Recusal Over Refusal To Seek Death Penalty
BY DEVIN HEFLIN, TIMES STAFF WRITER
ORLANDO - More debate than discussion has followed Florida Gov. Rick Scott’s decision last Thursday, which asked State Attorney Aramis Ayala to recuse herself after she refused to seek the death penalty for Markeith Loyd.
Loyd, 42 was arrested after a weeklong manhunt in the slayings of Officer Deborah Clayton and his pregnant ex-Sade Dixon the month prior. The pursuit of Loyd also caused another death, the collision killing of Sheriff’s Deputy Norm Lewis.
Ayala, who was elected in Nov.2016, defeating longtime Prosecutor Jeff Ashton, declared she would not seek the death penalty in Loyd’s case nor in any other capital murder cases.
In an executive order, Scott asked Ayala to recuse herself and appointed Lake County based State Attorney Brad King in her place.
“Earlier today, I called on State Attorney Ayala to immediately recuse herself from this case,” Scott said in a statement. “She informed me this afternoon that she refuses to do that. She has made it clear that she will not fight for justice, and that is why I am using my executive authority to immediately reassign the case.”
Scott also referenced a state statute, signaling the powers a state Governor holds to remove a prosecutor if said prosecutor doesn’t abide by the regulations stated in their office.
“If any state attorney is disqualified to represent the state in any investigation, case, or matter pending in the courts of his or her circuit or if, for any other good and sufficient reason, the Governor determines that the ends of justice would be best served, the Governor may, by executive order filed with the Department of State.” The legislation read.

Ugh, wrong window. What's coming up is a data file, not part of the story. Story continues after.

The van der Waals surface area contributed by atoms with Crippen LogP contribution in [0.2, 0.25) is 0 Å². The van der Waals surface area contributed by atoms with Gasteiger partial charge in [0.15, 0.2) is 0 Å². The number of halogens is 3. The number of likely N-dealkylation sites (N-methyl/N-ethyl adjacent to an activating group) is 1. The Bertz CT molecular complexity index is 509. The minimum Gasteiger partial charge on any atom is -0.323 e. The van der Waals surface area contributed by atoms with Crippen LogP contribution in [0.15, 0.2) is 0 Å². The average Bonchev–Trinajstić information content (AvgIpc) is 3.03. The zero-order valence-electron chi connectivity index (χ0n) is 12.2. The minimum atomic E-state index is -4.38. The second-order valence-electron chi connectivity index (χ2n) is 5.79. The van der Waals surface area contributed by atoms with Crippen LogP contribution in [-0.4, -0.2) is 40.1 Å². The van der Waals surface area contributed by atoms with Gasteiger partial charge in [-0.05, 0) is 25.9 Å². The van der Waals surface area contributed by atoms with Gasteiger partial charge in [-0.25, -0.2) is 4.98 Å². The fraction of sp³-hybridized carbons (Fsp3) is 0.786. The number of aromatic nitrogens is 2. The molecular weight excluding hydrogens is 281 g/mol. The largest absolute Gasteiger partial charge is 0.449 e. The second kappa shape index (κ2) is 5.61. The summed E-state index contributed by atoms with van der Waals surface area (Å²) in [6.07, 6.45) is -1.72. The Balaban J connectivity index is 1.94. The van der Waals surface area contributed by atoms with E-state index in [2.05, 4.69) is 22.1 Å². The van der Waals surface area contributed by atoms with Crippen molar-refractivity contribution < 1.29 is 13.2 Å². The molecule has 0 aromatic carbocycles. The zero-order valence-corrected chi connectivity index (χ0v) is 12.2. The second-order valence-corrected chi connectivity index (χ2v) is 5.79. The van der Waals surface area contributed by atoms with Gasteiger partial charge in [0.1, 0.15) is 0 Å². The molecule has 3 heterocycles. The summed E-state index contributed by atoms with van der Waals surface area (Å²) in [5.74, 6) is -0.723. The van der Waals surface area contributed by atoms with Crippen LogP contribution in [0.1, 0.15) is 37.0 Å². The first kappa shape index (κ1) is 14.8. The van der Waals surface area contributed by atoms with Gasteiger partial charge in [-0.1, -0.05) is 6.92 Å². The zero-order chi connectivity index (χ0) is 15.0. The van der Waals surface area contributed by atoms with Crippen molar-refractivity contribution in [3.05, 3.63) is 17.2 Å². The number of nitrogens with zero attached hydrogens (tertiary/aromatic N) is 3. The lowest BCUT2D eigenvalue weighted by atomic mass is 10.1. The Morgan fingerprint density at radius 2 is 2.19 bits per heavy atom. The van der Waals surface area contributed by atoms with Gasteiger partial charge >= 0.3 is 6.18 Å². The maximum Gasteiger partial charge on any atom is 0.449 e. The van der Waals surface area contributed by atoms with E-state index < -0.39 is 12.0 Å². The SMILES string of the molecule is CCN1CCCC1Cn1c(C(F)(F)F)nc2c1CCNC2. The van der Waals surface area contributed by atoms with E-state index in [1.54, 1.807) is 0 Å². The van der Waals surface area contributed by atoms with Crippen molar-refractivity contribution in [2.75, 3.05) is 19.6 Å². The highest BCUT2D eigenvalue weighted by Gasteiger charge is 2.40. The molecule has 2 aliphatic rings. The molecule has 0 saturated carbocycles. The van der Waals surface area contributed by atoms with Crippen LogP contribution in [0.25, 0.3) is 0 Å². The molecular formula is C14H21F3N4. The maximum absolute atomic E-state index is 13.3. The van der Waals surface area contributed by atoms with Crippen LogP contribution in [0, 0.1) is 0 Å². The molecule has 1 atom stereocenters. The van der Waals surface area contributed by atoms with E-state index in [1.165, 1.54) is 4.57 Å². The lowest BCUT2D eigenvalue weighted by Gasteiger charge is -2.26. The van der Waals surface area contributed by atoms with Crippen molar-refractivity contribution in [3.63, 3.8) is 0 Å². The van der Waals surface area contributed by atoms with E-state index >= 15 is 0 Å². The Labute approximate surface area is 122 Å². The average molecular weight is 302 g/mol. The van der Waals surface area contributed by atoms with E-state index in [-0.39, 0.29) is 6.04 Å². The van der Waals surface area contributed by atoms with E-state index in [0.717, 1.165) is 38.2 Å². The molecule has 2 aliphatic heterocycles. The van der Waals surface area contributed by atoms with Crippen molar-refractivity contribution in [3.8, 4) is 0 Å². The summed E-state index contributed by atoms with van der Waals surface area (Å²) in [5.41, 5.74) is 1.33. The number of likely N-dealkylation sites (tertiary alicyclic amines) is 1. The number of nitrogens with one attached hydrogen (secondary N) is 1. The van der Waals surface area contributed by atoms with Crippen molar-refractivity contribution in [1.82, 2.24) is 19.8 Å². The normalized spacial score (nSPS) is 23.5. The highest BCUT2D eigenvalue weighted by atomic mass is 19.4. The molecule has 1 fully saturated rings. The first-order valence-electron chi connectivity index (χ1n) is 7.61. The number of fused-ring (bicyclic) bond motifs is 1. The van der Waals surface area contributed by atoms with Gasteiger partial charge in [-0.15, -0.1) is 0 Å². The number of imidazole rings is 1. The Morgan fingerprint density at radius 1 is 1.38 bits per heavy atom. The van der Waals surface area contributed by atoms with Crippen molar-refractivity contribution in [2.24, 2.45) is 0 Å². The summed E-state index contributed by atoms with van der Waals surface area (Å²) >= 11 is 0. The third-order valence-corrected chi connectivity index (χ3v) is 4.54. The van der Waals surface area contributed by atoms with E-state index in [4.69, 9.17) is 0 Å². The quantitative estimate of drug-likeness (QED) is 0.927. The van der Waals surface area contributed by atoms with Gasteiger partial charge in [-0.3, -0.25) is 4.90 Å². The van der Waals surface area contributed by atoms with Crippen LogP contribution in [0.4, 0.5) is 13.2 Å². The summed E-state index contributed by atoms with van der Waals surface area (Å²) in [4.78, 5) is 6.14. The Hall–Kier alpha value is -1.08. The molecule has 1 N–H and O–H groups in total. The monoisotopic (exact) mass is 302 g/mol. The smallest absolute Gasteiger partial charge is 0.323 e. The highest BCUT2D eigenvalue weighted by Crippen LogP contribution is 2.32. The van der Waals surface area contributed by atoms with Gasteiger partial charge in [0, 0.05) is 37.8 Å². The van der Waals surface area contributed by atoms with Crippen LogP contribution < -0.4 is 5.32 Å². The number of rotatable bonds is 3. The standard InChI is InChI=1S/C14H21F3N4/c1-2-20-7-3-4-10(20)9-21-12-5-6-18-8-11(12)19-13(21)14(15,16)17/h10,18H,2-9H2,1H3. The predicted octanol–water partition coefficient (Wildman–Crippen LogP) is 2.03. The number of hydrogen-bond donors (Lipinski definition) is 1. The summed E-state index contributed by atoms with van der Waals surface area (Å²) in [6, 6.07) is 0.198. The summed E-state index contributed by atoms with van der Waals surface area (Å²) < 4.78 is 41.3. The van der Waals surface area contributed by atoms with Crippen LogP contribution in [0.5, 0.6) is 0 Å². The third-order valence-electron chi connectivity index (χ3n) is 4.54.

On the same day, Ayala’s office responded, stating that her office and position will abide by Scott’s order.
“Upon receipt of any lawful order, my office will follow that order and fully cooperate to ensure the successful prosecution of Markeith Loyd,” she said.
“I have determined that doing so is not in the best interest of the community or the best interest of justice,” she said.
Florida Attorney General Pam Bondi’s office responded by calling Ayala’s statements’ “dangerous” and “a neglect of duty.”
Both online and in public, Ayala’s decision, and Scott’s response to her decision, has created criticism and advocacy on both sides.
“Ending use of the death penalty in Orange County is a step toward restoring a measure of trust and integrity in our criminal justice system,” said Adora Obi Nweze, president Florida State Conference NAACP.
“We stand with Aramis. She is doing what’s correct with her moral conscience.” said Miles Mulrain, a longtime Pine Hills activist.
This debate comes a week after Gov. Scott signed into law the new Florida Death penalty statute.
SB 280, the bill’s moniker, will make way for more executions, which have been on hold since January of last year, when the U.S. Supreme Court ruled Florida’s capital punishment methods unconstitutional.
The bill revises sentencing requirements in capital felony cases to require a unanimous jury verdict, rather than a certain number of jurors, for a sentencing recommendation of death.
As Governor, Scott has signed more death warrants than any Governor since 1976.
Florida allowed judges to issue death sentences based on a majority recommendation of a jury, a violation of the Sixth Amendment, the ruling stated.
“This legislation ensures that our state has a constitutionally-compliant system of justice in place for both the families of victims and the individuals charged with serious crimes.” Senator Randolph Bracy said.